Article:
Advertising. California regulations concerning lawyer advertising generally cover advertisement regarding the availability of legal services, including electronic communications.22 While nonprofit lawyer referral services are exempt from certain advertising provisions of the State Bar Act,23 for-profit lawyer referral services are covered, including online referral services, which may include online directories charging membership or registration fees based on a percentage of legal fees earned by referrals.24 Restrictions on false, misleading, or deceptive advertisement also are applicable,25 as are rules prohibiting solicitation.26 Attorneys identified as “specialists” must hold current certifications.27
Out-of-state ethics opinions provide that attorneys who participate in Web sites that are deceptive or misleading to consumers violate ethics rules governing lawyer advertising.28 The Web site must “make the methodology for the selection of the attorney’s name clear.”29 Referral Web sites should also disclose the attorney’s purchase of exclusive rights to a geographic area.30 Statements implying that attorneys are selected based on experience are also improper.31
Where the Web site qualifies as advertising rather than a lawyer referral service, payment of enrollment fees,32 annual payments, and payments per “click” or “hit” have been found permissible as payments for advertising when not linked to the establishment of the attorney-client relationship.33 Online service providers are prohibited from enabling direct contact with clients in violation of solicitation restrictions until the client first contacts the lawyer.34
Careful attention to the structure and status of lawyer referral services, online attorney-client Internet matching services, and directory groups before enrollment will assure that lawyers avoid ethical troubles.
1 Out-of-state ethics opinions may be based on rules that differ from California’s and provide guidance only where California does not have a conflicting rule.
2 Rules and Regulations of the State Bar of California Pertaining to Lawyer Referral Services Including Minimum Standards for a Lawyer Referral Service in California, available at http://rules.calbar.ca.gov/LinkClick.aspx?fileticket=mKEKxX4ytUA%3d&tabid=1149 (LRS Rules).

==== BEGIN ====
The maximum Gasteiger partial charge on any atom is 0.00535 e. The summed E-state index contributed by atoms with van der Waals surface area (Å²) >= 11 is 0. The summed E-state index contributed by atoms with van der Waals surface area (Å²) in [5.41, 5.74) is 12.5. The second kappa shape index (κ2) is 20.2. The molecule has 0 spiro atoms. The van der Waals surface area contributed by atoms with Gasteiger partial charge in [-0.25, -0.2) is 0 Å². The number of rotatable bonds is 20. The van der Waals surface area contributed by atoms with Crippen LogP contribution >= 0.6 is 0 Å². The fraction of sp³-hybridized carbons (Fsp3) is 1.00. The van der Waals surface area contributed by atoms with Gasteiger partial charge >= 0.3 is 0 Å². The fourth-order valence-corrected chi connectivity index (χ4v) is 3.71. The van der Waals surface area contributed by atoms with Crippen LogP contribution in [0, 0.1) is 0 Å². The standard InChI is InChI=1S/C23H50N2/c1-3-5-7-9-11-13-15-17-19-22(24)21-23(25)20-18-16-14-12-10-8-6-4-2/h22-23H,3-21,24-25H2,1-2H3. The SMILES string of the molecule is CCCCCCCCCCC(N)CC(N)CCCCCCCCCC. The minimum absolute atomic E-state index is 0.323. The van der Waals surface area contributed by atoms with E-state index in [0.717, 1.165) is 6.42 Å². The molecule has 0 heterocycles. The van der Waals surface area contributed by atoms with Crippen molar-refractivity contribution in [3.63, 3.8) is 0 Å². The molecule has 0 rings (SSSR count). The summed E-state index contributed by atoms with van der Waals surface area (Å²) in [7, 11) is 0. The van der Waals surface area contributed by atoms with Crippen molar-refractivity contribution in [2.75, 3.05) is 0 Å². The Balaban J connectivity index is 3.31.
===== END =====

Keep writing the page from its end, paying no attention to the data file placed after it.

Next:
3 LRS Rules, supra note 2, R. 4.1.
4 Hyon v. Selten, 152 Cal. App. 4th 463, 468 (2007).
5 LRS Rules, R. 6.1.
6 Cal. Bus. & Prof. Code §6155(a); Shopoff & Cavallo LLP v. Hyon, 167 Cal. App. 4th 1489, 1521 (2008).
7 LRS Rules, supra note 2, R. 17.1; Cal. Rules of Prof'l. Conduct, R. 1-320(A)(4).
8 Cal. Bus. & Prof. Code §6155(a); LRS Rules, supra note 2, R. 17.1(b).
9 Wash. State Bar Informal Op. 2106 (2006) (site forwarding inquiries to “qualified” attorneys); Ariz. State Bar Ass’n Formal Op. 06-06 (2006) (Web site matching users with attorneys based on areas of practice).
10 Tex. Prof'l. Ethics Comm. Op. 573 (2006).
11 S.C. State Bar Op. 01-03 (2000); Tex. Prof'l. Ethics Comm. Op. 573 (July 2006).
12 S.C. State Bar Op. 01-03 (2000); Wash. State Bar Inform. Op. 799 (2006).
13 Tex. Prof'l. Ethics Comm. Op. 573 (2006).
14 Cal. Bus. & Prof. Code §6157.4.
15 LRS Rules, supra note 2, R. 13.3.
16 See, e.g., Ariz. State Bar Ass’n Formal Op. 06-06 (2006).
17 Cal. Rules of Prof’l. Conduct R. 1-320(A)(4).
18 Cal. Rules of Prof’l. Conduct R. 1-320(A).
19 Cal. Rules of Prof’l. Conduct R. 1-320(B).
20 Cal. Rules of Prof’l. Conduct R. 1-320(A).
21 Cal. Rules of Prof’l. Conduct R. 1-320, Discussion.
22 Cal. Bus. & Prof. Code §6157(c), (d).
23 Cal. Bus. & Prof. Code §6158.5.
24 Vapnek, et al., California Practice Guide on Professional Responsibility, §2:536.1 (2013).
25 Cal. Bus. & Prof. Code §6157.1; Cal. Rules of Prof’l. Conduct R. 1-400(D).
26 Cal. Rules of Prof’l. Conduct R. 1-400(B), (C).
27 Cal. Rules of Prof’l. Conduct R. 1-400(D)(6).
28 N.J. Ethics Op. 43 (2011).
30 Id. (Web site designed to refer users to one attorney selected exclusively based on zip code must disclose the fact that participation is limited to one paying attorney per geographic area); N.Y. State Bar Ass’n Prof. Ethics Opn. 799 (2006).
31 Ky. Bar Ass’n Op. E-429 (2008); Ariz. State Bar Ass’n Formal Op. 06-06 (2006).
32 Ky. Bar Ass’n Op. E-429 (2008).
33 S.C. State Bar Op. 01-03 (2010); N.J. Ethics Op. 43 (2011).
34 Ariz. State Bar Ass'n. Formal Op. 0606 (2006); Tex. State Bar Ass’n. Ethics Op. 573 (2006).
LACBA's Professional Responsibility and Ethics Committee welcomes new inquiries from LACBA members regarding ethical issues or concerns about professional responsibilities. The identity of the inquirer is kept confidential within the committee. The committee, however, does not publish formal opinions that are the subject of any pending litigation involving the inquirer. If you have an ethical question that you would like the committee to consider, you can mail your written inquiry to Los Angeles County Bar Association, Professional Responsibility and Ethics Committee, P.O. Box 55020, Los Angeles, CA 90055-2020, or e-mail your inquiry marked “Confidential” to Member Services at firstname.lastname@example.org.